Ambulatory blood pressure, blood pressure variability and the prevalence of carotid artery alteration: The Ohasama study

Yoriko Shintani, Masahiro Kikuya, Azusa Hara, Takayoshi Ohkubo, Hirohito Metoki, Kei Asayama, Ryusuke Inoue, Taku Obara, Yoko Aono, Takanao Hashimoto, Junichiro Hashimoto, Kazuhito Totsune, Haruhisa Hoshi, Hiroshi Satoh, Yutaka Imai

Research output: Contribution to journalArticlepeer-review

70 Citations (Scopus)


OBJECTIVES: To investigate the association between ambulatory blood pressure (BP) variables (level, short-term variability, circadian variation and morning pressor surge) and carotid artery alteration in a general population. METHODS: We measured ambulatory BP every 30 min in 775 participants (mean age 66.2 ± 6.2 years, 68.8% women) from the Japanese general population. Short-term BP variability during the daytime and night-time were estimated as within-subject standard deviation of daytime and night-time BP, respectively. Circadian BP variation was calculated as the percentage decline in nocturnal BP. Morning pressor surge was defined as morning BP minus pre-waking BP. The extent of carotid artery alteration was evaluated as the average of common carotid intima-media thickness (IMT) and the presence of focal carotid plaque. RESULTS: Daytime and night-time BP values were more closely associated with carotid artery alteration than casual BP. With mutual adjustment for daytime and night-time BP, the latter (P < 0.0001) was more closely associated with IMT, which represents diffuse arterial thickening and arteriosclerosis, than daytime BP (P = 0.2). Night-time systolic BP variability was positively associated with carotid plaque (focal atherosclerotic lesions) independently of possible confounding factors, including night-time systolic BP (P = 0.01). A diminished nocturnal decline in systolic BP was associated with a greater IMT after adjustment for confounding factors (P = 0.03). A morning pressor surge was not associated with carotid artery alteration. CONCLUSION: Ambulatory BP levels and BP variability were closely associated with carotid artery alteration, suggesting that these parameters are independent risk factors or predictors of carotid artery alteration.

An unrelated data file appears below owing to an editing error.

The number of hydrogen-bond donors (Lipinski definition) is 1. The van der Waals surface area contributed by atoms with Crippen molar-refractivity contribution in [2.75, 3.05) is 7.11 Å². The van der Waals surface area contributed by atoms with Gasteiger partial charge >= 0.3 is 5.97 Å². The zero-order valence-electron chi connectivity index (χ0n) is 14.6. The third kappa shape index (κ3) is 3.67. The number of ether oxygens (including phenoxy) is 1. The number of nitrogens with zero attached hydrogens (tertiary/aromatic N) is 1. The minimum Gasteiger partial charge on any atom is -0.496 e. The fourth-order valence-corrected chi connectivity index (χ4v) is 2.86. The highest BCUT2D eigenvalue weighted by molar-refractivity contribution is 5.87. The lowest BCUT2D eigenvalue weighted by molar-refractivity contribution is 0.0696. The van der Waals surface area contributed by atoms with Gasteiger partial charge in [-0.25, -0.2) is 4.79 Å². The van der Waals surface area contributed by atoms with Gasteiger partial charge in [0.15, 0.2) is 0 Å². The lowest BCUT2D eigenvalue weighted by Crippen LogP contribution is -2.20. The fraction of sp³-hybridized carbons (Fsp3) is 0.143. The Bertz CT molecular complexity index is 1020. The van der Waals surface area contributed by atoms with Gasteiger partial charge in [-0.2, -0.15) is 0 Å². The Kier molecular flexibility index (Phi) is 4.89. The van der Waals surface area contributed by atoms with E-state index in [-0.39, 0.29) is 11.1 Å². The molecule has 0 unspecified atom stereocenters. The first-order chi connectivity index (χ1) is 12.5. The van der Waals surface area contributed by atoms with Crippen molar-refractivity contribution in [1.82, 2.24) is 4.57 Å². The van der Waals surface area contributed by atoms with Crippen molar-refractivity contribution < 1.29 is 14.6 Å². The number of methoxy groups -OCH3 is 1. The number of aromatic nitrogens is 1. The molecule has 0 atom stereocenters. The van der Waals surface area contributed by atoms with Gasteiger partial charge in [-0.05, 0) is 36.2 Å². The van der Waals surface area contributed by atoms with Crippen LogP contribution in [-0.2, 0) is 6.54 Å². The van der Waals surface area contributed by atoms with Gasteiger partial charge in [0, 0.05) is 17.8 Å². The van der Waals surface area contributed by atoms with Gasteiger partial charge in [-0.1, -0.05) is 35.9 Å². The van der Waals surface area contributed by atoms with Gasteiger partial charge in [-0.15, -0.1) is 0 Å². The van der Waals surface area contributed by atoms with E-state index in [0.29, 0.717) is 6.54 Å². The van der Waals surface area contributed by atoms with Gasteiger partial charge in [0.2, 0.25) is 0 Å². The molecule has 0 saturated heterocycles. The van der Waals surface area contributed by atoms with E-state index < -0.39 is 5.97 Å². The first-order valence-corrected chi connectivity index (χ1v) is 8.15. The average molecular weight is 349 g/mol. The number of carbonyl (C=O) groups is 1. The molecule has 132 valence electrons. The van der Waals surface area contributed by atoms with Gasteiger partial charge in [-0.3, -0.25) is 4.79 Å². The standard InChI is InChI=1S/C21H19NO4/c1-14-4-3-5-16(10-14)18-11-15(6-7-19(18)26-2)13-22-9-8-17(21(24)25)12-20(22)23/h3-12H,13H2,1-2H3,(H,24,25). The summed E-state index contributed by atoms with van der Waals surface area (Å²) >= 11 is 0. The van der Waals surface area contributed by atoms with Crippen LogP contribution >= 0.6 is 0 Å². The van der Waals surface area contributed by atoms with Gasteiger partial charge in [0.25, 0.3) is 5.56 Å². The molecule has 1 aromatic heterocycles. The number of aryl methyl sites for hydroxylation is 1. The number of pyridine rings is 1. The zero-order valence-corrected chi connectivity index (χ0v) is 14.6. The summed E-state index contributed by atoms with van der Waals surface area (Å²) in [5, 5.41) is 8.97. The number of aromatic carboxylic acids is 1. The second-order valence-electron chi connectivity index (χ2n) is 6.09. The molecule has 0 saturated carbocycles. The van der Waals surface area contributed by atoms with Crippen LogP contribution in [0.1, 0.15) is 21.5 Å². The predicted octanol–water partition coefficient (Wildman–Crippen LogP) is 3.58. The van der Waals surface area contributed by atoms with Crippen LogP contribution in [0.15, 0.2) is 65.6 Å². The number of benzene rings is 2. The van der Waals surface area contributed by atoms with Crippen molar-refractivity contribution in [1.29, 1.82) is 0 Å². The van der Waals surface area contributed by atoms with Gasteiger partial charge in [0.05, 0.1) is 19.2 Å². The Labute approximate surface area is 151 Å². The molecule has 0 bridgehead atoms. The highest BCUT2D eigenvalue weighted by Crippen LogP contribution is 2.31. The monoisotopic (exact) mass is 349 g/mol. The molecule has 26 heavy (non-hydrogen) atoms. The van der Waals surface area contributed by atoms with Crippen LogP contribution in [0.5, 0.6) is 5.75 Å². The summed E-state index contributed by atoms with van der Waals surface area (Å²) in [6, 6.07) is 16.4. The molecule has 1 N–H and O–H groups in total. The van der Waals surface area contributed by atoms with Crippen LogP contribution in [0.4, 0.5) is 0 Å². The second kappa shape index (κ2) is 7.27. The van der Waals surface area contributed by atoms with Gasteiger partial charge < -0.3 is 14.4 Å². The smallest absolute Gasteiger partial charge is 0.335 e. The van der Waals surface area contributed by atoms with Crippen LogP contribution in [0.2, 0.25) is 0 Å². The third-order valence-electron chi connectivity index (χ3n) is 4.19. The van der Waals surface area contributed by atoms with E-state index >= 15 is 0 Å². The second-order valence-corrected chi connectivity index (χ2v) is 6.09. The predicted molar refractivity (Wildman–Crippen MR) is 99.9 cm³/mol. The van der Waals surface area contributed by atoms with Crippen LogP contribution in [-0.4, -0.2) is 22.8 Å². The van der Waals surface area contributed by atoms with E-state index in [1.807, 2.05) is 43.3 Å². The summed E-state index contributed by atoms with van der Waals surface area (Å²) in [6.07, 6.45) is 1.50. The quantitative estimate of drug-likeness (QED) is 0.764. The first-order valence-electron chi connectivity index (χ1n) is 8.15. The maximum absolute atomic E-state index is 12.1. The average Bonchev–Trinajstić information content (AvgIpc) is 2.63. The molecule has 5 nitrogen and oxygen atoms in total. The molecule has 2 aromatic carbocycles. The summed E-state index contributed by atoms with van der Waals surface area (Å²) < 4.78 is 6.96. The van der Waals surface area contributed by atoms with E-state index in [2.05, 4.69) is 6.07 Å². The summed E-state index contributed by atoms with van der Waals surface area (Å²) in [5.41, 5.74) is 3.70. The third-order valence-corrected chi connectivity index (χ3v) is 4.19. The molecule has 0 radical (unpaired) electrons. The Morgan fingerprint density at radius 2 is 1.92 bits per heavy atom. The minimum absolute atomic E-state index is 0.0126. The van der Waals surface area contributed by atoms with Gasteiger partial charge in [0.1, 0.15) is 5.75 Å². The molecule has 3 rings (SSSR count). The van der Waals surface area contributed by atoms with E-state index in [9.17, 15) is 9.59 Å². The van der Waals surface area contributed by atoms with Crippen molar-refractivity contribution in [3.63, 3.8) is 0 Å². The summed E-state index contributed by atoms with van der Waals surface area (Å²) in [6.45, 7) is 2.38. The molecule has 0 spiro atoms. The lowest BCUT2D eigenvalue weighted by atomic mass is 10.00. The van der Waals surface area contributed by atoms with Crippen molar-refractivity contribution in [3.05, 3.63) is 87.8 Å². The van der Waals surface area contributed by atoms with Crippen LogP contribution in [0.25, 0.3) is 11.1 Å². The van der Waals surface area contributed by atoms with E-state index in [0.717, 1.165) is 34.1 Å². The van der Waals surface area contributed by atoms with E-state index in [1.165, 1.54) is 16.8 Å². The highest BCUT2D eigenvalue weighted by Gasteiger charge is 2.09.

Original languageEnglish
Pages (from-to)1704-1710
Number of pages7
JournalJournal of hypertension
Issue number8
Publication statusPublished - 2007 Aug
Externally publishedYes


  • Ambulatory blood pressure
  • Blood pressure variability
  • Carotid atherosclerosis
  • General population
  • Night-time blood pressure

ASJC Scopus subject areas

  • Internal Medicine
  • Physiology
  • Cardiology and Cardiovascular Medicine


Dive into the research topics of 'Ambulatory blood pressure, blood pressure variability and the prevalence of carotid artery alteration: The Ohasama study'. Together they form a unique fingerprint.

Cite this